Staging Sound: Acoustic Reflections on Inca Music, Architecture and Performance Spaces

Research output: Chapter in Book/Report/Conference proceedingChapter

370 Downloads (Pure)


This study explores connections between Inca musical performance practices and acoustic spaces. Drawing on historical sources, and informed by contemporary ethnographic perspectives, it considers a variety of Inca performance contexts, including ushnu platforms, royal palaces, and Haucaypata – the large square at the heart of the Inca capital, Cuzco. As a starting point it examines the large ushnu platforms that were built by the Incas in several parts of the empire, arguing that rather than acting as “stages” for musical performance per se, such monuments probably served as important foci for ceremonial activity, involving participatory music and dance. The existence of outside and inside music making is then considered, initially through revisiting an influential account of Inca acoustics by Robert Stevenson (1968), which leads to discussion of the musical implications of Inca life-style and architectural acoustics. Various examples are used to raise questions about how Inca musical sonorities were adapted to particular acoustic environments. In turn, it is speculated whether the Incas developed an elite chamber music culture – adapted to resonant interior spaces – comparable to that of, for example, medieval Europe.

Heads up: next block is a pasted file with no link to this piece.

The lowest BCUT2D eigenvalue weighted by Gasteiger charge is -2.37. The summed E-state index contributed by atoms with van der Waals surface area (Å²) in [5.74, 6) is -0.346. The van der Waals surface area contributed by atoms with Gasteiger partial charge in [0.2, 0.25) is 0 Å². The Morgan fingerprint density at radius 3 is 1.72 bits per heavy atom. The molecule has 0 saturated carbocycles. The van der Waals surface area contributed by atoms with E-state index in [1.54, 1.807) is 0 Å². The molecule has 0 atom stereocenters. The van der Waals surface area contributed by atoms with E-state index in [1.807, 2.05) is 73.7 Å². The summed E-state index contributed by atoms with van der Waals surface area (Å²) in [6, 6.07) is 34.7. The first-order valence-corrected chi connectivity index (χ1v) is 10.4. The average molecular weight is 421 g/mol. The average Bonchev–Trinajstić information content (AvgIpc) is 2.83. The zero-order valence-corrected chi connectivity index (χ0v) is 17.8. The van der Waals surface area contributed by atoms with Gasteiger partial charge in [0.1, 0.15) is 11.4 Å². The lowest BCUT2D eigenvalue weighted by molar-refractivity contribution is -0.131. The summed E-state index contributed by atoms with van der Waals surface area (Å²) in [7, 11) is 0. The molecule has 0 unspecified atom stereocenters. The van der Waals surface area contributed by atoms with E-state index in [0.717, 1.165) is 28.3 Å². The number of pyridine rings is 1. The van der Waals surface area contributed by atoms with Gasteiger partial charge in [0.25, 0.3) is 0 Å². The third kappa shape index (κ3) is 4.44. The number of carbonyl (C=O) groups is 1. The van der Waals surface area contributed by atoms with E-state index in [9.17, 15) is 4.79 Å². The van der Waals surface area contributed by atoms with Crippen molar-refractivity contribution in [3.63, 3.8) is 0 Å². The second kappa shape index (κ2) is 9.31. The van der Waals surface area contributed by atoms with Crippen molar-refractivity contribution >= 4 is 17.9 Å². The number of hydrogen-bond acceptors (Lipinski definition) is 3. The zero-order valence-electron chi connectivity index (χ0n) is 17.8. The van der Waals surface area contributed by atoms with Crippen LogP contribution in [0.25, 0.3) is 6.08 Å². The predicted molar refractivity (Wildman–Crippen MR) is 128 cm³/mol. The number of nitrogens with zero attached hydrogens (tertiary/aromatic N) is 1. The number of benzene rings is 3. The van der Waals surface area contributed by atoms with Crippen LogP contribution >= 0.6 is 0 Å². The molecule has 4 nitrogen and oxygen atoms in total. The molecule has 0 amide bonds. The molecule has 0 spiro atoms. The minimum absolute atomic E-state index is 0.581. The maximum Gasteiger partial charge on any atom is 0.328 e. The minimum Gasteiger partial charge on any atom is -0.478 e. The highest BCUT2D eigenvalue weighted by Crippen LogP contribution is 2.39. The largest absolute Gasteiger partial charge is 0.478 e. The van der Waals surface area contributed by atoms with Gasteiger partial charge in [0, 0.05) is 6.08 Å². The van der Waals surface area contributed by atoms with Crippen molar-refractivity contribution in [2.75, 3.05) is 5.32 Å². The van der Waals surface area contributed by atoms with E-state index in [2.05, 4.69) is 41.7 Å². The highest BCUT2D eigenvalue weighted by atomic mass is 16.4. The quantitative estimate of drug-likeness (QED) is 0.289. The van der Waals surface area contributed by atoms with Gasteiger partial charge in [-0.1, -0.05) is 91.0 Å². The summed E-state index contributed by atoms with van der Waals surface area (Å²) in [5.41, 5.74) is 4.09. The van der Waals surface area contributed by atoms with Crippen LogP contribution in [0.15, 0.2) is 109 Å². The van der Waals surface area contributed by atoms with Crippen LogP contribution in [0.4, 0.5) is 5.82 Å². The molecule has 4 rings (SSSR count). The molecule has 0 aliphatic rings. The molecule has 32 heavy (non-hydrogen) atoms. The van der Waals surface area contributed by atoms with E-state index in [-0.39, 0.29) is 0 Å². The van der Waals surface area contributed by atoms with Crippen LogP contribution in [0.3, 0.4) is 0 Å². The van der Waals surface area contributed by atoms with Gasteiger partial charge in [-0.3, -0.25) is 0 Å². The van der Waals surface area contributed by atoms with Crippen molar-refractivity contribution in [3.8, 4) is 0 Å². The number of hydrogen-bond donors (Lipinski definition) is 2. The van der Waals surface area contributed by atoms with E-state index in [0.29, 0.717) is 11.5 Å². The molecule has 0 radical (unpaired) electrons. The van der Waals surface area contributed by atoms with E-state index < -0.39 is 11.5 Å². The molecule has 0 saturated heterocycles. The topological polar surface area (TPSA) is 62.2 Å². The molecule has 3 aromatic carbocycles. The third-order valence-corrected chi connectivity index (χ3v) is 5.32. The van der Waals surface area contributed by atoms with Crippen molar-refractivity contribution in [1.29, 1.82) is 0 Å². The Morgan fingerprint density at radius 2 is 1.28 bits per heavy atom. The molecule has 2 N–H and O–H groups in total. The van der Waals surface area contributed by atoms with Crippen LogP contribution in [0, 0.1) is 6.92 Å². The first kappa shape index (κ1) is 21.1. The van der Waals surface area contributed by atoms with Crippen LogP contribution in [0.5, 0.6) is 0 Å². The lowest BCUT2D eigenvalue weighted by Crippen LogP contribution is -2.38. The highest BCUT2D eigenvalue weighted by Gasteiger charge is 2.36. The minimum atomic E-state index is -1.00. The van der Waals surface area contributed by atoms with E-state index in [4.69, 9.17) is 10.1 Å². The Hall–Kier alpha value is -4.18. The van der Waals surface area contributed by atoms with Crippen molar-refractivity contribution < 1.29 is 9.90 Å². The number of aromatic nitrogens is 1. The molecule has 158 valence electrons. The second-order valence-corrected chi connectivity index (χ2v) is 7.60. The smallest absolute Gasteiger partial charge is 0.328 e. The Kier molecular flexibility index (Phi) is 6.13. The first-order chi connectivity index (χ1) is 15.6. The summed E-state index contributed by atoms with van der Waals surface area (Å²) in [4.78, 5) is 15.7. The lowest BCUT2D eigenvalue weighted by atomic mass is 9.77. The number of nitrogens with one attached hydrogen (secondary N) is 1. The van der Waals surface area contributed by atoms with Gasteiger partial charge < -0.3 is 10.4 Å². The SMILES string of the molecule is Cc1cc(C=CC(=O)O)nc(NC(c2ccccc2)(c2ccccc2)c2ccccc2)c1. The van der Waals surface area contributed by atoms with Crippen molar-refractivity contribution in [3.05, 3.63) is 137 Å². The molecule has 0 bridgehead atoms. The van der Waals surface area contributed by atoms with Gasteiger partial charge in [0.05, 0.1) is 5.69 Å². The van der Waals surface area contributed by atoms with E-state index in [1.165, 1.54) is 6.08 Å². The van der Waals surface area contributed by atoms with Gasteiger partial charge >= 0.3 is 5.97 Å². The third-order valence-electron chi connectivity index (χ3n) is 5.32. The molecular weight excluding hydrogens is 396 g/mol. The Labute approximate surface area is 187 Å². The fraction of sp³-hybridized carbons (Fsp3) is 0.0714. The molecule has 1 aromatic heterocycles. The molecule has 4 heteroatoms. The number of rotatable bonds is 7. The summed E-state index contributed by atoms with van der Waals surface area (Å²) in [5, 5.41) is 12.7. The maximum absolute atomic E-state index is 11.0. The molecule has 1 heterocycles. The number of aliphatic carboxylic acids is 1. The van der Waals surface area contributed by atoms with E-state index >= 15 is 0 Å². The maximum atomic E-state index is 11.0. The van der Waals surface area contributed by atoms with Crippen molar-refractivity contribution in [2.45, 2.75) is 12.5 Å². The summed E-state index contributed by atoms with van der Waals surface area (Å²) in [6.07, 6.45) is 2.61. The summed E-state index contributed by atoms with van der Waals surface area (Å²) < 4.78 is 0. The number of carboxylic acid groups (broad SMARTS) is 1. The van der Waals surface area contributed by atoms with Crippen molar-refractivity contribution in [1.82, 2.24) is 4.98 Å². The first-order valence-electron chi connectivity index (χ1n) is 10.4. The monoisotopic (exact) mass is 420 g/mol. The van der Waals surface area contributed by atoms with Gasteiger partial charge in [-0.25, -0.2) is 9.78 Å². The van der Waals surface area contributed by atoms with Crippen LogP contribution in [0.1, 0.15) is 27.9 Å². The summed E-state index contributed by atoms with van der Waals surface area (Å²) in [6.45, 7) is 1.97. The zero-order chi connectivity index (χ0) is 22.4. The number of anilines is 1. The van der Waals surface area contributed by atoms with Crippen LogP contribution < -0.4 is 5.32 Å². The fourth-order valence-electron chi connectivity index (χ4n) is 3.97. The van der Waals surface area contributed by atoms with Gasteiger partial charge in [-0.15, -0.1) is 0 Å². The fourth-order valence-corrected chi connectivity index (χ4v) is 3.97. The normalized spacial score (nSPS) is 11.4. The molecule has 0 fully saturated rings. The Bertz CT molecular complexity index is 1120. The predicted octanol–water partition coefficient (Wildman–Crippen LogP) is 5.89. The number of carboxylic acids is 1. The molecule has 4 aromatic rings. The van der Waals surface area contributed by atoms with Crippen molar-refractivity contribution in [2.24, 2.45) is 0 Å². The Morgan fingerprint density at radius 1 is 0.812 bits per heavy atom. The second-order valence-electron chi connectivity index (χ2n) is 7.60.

Original languageEnglish
Title of host publicationFlower World: Music Archaeology of the Americas (Volume 2)
EditorsMatthias Stöckli , Arnd Adje Both
Place of PublicationBerlin
PublisherEkho Verlag
Number of pages25
ISBN (Print)978-3-944415-14-7
Publication statusPublished - 2013

Cite this